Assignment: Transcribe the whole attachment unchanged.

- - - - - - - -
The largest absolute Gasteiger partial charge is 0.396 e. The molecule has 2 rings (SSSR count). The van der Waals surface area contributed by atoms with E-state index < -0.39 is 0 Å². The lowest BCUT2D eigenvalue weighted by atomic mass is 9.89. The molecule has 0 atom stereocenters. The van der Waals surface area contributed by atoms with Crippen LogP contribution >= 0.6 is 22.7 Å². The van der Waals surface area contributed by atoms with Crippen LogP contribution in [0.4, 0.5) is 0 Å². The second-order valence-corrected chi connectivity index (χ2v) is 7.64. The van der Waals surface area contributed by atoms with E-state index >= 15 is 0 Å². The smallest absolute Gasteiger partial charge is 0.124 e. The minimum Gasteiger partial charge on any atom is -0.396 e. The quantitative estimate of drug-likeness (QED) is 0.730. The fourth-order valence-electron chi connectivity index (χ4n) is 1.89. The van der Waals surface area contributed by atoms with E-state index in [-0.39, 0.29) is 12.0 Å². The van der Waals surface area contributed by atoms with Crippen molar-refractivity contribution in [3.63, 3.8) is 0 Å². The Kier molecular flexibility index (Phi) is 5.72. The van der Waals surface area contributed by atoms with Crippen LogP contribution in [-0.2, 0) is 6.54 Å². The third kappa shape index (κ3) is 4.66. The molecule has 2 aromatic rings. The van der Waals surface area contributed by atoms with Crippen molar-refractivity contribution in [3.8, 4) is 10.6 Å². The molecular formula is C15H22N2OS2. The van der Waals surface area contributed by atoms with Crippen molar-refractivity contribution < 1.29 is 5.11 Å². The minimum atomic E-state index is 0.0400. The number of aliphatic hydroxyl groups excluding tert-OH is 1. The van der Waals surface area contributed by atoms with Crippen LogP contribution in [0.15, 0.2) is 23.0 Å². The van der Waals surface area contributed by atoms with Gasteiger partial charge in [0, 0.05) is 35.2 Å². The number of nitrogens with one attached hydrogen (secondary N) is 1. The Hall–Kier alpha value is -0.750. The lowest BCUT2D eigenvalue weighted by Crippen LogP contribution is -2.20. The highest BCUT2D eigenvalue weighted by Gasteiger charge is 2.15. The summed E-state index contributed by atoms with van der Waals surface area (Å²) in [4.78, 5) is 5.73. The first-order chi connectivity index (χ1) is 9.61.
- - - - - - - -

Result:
The largest absolute Gasteiger partial charge is 0.396 e. The molecule has 2 rings (SSSR count). The van der Waals surface area contributed by atoms with E-state index < -0.39 is 0 Å². The lowest BCUT2D eigenvalue weighted by atomic mass is 9.89. The molecule has 0 atom stereocenters. The van der Waals surface area contributed by atoms with Crippen LogP contribution >= 0.6 is 22.7 Å². The van der Waals surface area contributed by atoms with Crippen LogP contribution in [0.4, 0.5) is 0 Å². The second-order valence-corrected chi connectivity index (χ2v) is 7.64. The van der Waals surface area contributed by atoms with E-state index >= 15 is 0 Å². The smallest absolute Gasteiger partial charge is 0.124 e. The minimum Gasteiger partial charge on any atom is -0.396 e. The quantitative estimate of drug-likeness (QED) is 0.730. The fourth-order valence-electron chi connectivity index (χ4n) is 1.89. The van der Waals surface area contributed by atoms with E-state index in [-0.39, 0.29) is 12.0 Å². The van der Waals surface area contributed by atoms with Crippen molar-refractivity contribution in [3.63, 3.8) is 0 Å². The Kier molecular flexibility index (Phi) is 5.72. The van der Waals surface area contributed by atoms with Crippen LogP contribution in [-0.2, 0) is 6.54 Å². The third kappa shape index (κ3) is 4.66. The molecule has 2 aromatic rings. The van der Waals surface area contributed by atoms with Crippen molar-refractivity contribution in [3.8, 4) is 10.6 Å². The molecular formula is C15H22N2OS2. The van der Waals surface area contributed by atoms with Crippen molar-refractivity contribution < 1.29 is 5.11 Å². The minimum atomic E-state index is 0.0400. The number of aliphatic hydroxyl groups excluding tert-OH is 1. The van der Waals surface area contributed by atoms with Crippen LogP contribution in [0.15, 0.2) is 23.0 Å². The van der Waals surface area contributed by atoms with Gasteiger partial charge in [0, 0.05) is 35.2 Å². The number of nitrogens with one attached hydrogen (secondary N) is 1. The Hall–Kier alpha value is -0.750. The lowest BCUT2D eigenvalue weighted by Crippen LogP contribution is -2.20. The highest BCUT2D eigenvalue weighted by Gasteiger charge is 2.15. The summed E-state index contributed by atoms with van der Waals surface area (Å²) in [4.78, 5) is 5.73. The first-order chi connectivity index (χ1) is 9.61.